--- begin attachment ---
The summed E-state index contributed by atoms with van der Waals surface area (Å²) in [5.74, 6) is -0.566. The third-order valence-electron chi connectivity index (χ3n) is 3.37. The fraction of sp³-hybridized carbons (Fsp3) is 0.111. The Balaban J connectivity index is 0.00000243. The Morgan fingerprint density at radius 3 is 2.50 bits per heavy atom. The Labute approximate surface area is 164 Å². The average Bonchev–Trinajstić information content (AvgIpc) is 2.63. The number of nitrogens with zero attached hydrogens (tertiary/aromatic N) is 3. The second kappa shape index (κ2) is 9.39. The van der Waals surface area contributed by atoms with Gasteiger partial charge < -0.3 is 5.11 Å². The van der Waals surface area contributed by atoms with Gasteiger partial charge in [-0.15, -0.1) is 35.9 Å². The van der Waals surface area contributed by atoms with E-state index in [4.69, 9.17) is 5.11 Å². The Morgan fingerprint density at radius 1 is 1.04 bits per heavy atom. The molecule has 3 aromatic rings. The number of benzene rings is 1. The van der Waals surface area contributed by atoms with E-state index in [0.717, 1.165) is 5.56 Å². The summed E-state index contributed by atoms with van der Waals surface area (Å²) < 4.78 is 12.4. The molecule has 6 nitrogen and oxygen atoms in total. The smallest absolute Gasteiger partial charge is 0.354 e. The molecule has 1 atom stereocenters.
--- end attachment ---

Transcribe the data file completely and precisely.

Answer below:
The summed E-state index contributed by atoms with van der Waals surface area (Å²) in [5.74, 6) is -0.566. The third-order valence-electron chi connectivity index (χ3n) is 3.37. The fraction of sp³-hybridized carbons (Fsp3) is 0.111. The Balaban J connectivity index is 0.00000243. The Morgan fingerprint density at radius 3 is 2.50 bits per heavy atom. The Labute approximate surface area is 164 Å². The average Bonchev–Trinajstić information content (AvgIpc) is 2.63. The number of nitrogens with zero attached hydrogens (tertiary/aromatic N) is 3. The second kappa shape index (κ2) is 9.39. The van der Waals surface area contributed by atoms with Gasteiger partial charge < -0.3 is 5.11 Å². The van der Waals surface area contributed by atoms with Gasteiger partial charge in [-0.15, -0.1) is 35.9 Å². The van der Waals surface area contributed by atoms with E-state index in [4.69, 9.17) is 5.11 Å². The Morgan fingerprint density at radius 1 is 1.04 bits per heavy atom. The molecule has 3 aromatic rings. The number of benzene rings is 1. The van der Waals surface area contributed by atoms with E-state index in [0.717, 1.165) is 5.56 Å². The summed E-state index contributed by atoms with van der Waals surface area (Å²) < 4.78 is 12.4. The molecule has 6 nitrogen and oxygen atoms in total. The smallest absolute Gasteiger partial charge is 0.354 e. The molecule has 1 atom stereocenters.